How Conservative Am I Really? Exploring experiences that heighten and empower female sexuality at the Rochester Erotic Arts Festival by Shadi Kafi

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Shadi Being Casted for #ICASTTOEMPOWER July 2014, Houston, TX

My first thoughts entering the Radisson Riverside Hotel Saturday afternoon for the Rochester Erotic Arts Festival were, “What the fuck am I doing here and what kind of people come here?

I was originally attracted to both the word Arts and Erotic in the name of the event. My erotic curiosity recently sparked by a boudoir project, Real Women of Rochester, I did with Natalie Sinisgalli, my friend and amazing #1 photographer in Rochester. (Ladies get your boudoir shoots done with Natalie!)

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Christ Tolbert, Artist: “My works are based strongly on the human body and the observations required to explore the body in its natural state.”

The project furthered a continuing desire to unfold my interests in expressing women’s equality outside mainstream gender roles. And I hoped the festival would have some interesting works of art sharing that perspective: tasteful body art, nudity at the most without any overly eccentric ideas.

Entering the front door, fear paralyzed me for a moment. Arriving at the top of the escalators before the main entrance, my anxiety level increased. A Photo Policy sign was posted in front of a security guard telling photographers your picture was off-limits. Clearly, this wasn’t an event everyone openly described to their Grandma Mary. Immediately I got a case of the mean reds.

My fears subsided soon after when encountering the first piece of art in the show, a bronze sculpture of the upper female torso and breasts. Perhaps my unconscious signaling this was a non-threatening place, my first impression was that the sculpture reminded me of I CAST TO EMPOWER. a project I worked on in my Houston roots, casted and painted/designed by my woman artist friend. (See featured photo). My friend used her talents to celebrate the female form to raise money for breast cancer research, a cause close and dear to my heart.

EMPOWER was the word. Empowering women. My mood shifted from trepidation to excitement.

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Sharon Alagna, artist

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Sharon Alagna, artist

Casually wandering, evocative female existentialist photographs and paintings made me feel amongst peers. The captions under artworks such as from Sharon Alagna had great feminist appeal. Alagna stated:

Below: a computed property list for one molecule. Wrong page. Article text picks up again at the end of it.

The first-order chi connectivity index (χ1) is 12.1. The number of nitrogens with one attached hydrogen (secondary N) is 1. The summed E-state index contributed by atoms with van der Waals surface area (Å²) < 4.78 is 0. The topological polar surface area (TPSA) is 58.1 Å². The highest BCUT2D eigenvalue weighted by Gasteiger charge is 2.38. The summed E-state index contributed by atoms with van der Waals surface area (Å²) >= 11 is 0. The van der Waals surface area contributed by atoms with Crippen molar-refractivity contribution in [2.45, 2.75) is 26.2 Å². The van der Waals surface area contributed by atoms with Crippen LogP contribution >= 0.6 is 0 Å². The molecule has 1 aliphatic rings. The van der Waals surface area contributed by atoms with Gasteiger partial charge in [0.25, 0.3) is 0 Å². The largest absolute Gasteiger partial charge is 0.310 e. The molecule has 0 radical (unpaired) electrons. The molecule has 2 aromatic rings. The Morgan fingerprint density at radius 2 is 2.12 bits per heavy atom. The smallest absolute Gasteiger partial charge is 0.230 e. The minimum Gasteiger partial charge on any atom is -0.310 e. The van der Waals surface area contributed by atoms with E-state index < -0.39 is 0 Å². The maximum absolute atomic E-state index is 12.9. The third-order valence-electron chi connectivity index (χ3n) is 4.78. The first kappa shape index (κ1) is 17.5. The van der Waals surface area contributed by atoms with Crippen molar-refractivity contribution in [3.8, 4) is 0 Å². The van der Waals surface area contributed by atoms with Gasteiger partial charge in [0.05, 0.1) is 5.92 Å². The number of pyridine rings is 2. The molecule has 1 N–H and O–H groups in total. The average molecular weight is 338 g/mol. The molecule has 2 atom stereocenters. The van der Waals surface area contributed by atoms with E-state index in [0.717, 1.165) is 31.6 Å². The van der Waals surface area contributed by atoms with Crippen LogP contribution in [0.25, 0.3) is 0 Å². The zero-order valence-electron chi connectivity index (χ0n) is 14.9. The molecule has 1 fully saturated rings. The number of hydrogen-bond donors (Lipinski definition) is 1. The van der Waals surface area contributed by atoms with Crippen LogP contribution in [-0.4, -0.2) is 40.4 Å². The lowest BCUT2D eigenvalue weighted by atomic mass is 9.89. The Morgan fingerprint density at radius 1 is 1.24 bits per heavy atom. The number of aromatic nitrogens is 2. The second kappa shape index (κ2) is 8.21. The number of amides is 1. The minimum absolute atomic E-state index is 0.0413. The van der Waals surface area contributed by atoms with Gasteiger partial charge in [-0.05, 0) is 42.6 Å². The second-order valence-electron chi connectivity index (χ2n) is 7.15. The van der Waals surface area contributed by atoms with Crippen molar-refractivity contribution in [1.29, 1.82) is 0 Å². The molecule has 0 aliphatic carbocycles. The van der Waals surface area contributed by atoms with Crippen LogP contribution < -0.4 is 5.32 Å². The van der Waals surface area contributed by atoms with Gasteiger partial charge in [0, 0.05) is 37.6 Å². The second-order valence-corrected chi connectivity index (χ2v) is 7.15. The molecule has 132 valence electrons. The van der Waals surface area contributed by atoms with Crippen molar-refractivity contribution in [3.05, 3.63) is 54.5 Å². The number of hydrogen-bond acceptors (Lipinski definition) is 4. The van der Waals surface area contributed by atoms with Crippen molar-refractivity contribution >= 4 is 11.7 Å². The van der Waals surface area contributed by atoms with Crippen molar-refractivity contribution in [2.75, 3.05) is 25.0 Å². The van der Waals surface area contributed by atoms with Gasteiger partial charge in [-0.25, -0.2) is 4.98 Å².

My self-portrait photographs are about duality, about the arguments we have with ourselves, the desire to be seen while simultaneously wishing to disappear, wanting to be beautiful while fighting the social norms of beauty, hiding both within myself and from myself.

To be sensual, to desire being seen and heard, to be naked as in these pictures, completely transparent inwardly and outwardly, yet not misunderstood, underestimated, diminished in value, underappreciated and exploited.

I could relate to this artist’s voice and the inner/outer struggle completely. There was connection in this room.

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Todd Ryan, artist

The rest of the exhibit was all about options. Options for a woman or a man. Essentially, choosing what you want to do with your anatomy and sexual functions. Defining your sexuality. Choosing to consciously live and ‘play’ within a relationship that makes sense to you. And your partner(s).

I called my journey at the festival “confirming my female sexual preferences and exploring experiences that heighten and empower female sexuality.” The ultimate question became, How Conservative Am I Really?

I have often sensed I am “brainwashed” to reflexively accept the codas of the mainstream female. Does being not conservative mean reversing mainstream sexual gender roles and mainstream ideas of sexual relationships?

Step one was listening live to Playboy Radio’s Holli and Michael LIVE at the festival as Holli and Michael interviewed couples who were committed to open relationships.  An open relationship had no place in the world I was taught to inhabit. Key word: committed. After the first couple interviewed I thought: this shit here is for real; there are people who very openly chose to share their sexual partner and are seriously making it work. How?

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Playboy Radio’s Holli and Michael LIVE March 19, 2016

In the interview Michael addressed what to me seemed the central objection to the open relationship. He stated, “There’s nothing wrong with feeling jealous. It’s normal. It’s what you do with it.” I thought: Hm, well that makes sense.